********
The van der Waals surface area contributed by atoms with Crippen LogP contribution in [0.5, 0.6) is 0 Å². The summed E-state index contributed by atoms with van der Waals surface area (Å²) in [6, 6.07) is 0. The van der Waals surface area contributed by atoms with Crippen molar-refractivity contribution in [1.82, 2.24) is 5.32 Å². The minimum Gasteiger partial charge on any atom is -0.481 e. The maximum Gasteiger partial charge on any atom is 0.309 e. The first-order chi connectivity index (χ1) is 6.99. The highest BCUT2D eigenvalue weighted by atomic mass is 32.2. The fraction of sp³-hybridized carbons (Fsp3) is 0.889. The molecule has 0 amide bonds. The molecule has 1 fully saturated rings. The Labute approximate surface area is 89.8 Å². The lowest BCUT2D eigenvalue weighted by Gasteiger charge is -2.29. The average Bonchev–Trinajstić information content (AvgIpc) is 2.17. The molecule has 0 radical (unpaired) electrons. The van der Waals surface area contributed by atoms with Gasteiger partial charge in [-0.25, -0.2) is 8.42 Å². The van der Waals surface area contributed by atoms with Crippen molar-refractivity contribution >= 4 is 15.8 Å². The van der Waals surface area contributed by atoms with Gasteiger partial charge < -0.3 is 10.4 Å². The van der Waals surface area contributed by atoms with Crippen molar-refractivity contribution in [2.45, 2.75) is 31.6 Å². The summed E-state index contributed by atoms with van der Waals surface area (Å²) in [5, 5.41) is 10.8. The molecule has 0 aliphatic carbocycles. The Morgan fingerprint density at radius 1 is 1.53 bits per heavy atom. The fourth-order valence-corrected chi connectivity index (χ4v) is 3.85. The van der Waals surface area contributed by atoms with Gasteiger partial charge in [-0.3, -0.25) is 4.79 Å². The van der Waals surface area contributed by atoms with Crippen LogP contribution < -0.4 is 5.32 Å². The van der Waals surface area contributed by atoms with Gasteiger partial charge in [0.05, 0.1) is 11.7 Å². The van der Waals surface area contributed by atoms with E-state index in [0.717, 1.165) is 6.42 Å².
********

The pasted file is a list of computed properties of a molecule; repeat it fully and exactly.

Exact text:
The van der Waals surface area contributed by atoms with Crippen LogP contribution in [0.5, 0.6) is 0 Å². The summed E-state index contributed by atoms with van der Waals surface area (Å²) in [6, 6.07) is 0. The van der Waals surface area contributed by atoms with Crippen molar-refractivity contribution in [1.82, 2.24) is 5.32 Å². The minimum Gasteiger partial charge on any atom is -0.481 e. The maximum Gasteiger partial charge on any atom is 0.309 e. The first-order chi connectivity index (χ1) is 6.99. The highest BCUT2D eigenvalue weighted by atomic mass is 32.2. The fraction of sp³-hybridized carbons (Fsp3) is 0.889. The molecule has 0 amide bonds. The molecule has 1 fully saturated rings. The Labute approximate surface area is 89.8 Å². The lowest BCUT2D eigenvalue weighted by Gasteiger charge is -2.29. The average Bonchev–Trinajstić information content (AvgIpc) is 2.17. The molecule has 0 radical (unpaired) electrons. The van der Waals surface area contributed by atoms with Gasteiger partial charge in [-0.25, -0.2) is 8.42 Å². The van der Waals surface area contributed by atoms with Crippen molar-refractivity contribution >= 4 is 15.8 Å². The van der Waals surface area contributed by atoms with Gasteiger partial charge < -0.3 is 10.4 Å². The van der Waals surface area contributed by atoms with Crippen molar-refractivity contribution in [2.45, 2.75) is 31.6 Å². The summed E-state index contributed by atoms with van der Waals surface area (Å²) in [5, 5.41) is 10.8. The molecule has 0 aliphatic carbocycles. The Morgan fingerprint density at radius 1 is 1.53 bits per heavy atom. The fourth-order valence-corrected chi connectivity index (χ4v) is 3.85. The van der Waals surface area contributed by atoms with Gasteiger partial charge in [-0.3, -0.25) is 4.79 Å². The van der Waals surface area contributed by atoms with Crippen LogP contribution < -0.4 is 5.32 Å². The van der Waals surface area contributed by atoms with Gasteiger partial charge in [0.05, 0.1) is 11.7 Å². The van der Waals surface area contributed by atoms with E-state index in [0.717, 1.165) is 6.42 Å².